We knew it was going to be a long day, but we also knew it was time to get out of Fes before the authorities caught onto us. So, as planned, we made an early get away with Abdellah heading for the desert dunes near the Algerian border. It was a clean break.
Now, those that know me also know that I’m NOT a good car person. Actually I’ve finally come to the conclusion that while I love “travel,” I hate “transportation.” But I must say that while our drive was long Abdellah peppered it with interesting stops and the destination was truly grand…Erg Chebi.
After leaving Fes ẃe climbed into the Middle Atlas Mountains which was a complete change of scenery from the medinas, souks, and alleys of the city. Here we found cooler air and completely different vegetation; lots of pines, hardwoods, and even pansies were in bloom. We stopped along the way at a refuge for the threatened Barbary ape. Abdellah was, as usual, thinking ahead by bringing a bag of fruit to feed them much to our delight—there were peals of laughter (pun intended).
After crossing the mountains we descended down into the beginnings of the Sahara and the landscape changed quickly and dramatically into what is called “reg,” or a stony desert with scrub type plants scattered about. It was here that we began to really encounter the Berber culture with their ksars and kasbahs. Up until this point I had always confused the meaning of Kasbah. I always thought it was the same as the medina, or old part of the city. And frankly, I’d never heard of a ksar before now.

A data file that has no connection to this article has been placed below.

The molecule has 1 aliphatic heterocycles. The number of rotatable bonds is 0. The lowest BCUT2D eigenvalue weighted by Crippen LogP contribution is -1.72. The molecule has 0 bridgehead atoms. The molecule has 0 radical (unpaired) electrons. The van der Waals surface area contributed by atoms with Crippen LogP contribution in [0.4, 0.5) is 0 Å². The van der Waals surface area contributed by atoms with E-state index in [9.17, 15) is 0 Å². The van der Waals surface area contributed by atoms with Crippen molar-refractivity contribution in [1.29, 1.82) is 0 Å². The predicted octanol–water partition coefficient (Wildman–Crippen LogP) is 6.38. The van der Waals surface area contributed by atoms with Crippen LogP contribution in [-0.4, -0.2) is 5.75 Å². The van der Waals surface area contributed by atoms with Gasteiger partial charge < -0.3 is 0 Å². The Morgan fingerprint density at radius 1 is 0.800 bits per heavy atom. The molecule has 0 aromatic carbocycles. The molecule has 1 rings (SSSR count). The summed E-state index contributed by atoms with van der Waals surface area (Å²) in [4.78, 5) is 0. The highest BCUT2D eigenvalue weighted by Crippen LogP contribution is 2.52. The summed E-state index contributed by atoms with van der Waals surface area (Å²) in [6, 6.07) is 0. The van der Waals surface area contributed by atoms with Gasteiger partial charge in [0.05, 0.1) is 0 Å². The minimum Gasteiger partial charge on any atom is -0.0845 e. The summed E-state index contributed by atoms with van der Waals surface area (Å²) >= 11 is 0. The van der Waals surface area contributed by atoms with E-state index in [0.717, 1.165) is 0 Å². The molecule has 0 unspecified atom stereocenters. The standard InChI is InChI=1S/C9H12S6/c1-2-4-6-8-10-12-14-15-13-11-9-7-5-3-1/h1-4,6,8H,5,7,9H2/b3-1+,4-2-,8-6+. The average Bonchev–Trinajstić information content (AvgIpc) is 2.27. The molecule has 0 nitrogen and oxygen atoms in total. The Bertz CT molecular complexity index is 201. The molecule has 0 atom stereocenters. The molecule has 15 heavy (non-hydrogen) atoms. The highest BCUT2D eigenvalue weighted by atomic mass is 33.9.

The concept is really quite simple in that a Kasbah is a fortified home (very similar to the European gentry) of a rich family. The extended family along with their servants and serfs will all live in the Kasbah. A ksar (pronounce the ‘k’) is a collection of kasbahs with additional fortification. Most of the ksars and kasbahs are no longer occupied by the original families because of the constant maintenance they require. They are now typically lived in by the local population.
One of the highlights of the drive for me was when we stopped at an everyday, run of the mill ksar. We were promptly greet by the local children and Abdellah was totally ready with a bag of candy for gifts. We had friends for life and some of the smiles was worth the journey from Los Angeles alone.
Here’s where it gets interesting. From the ksar, we were just a short drive from our next adventure; a camel trek through the sand dunes (about 1 ½ hours on a camel!) and an overnight stay in the dunes. It was truly one of the travel memories that I will cherish always. Interestingly enough it just happened to be Wednesday. Hump Day back home!
The following morning the whole camp was up early to experience the sunrise over the Saharan dunes. It was here that I chose a beautiful and peaceful spot to leave some of Ray’s ashes behind. The list where I’ve left him is growing and growing.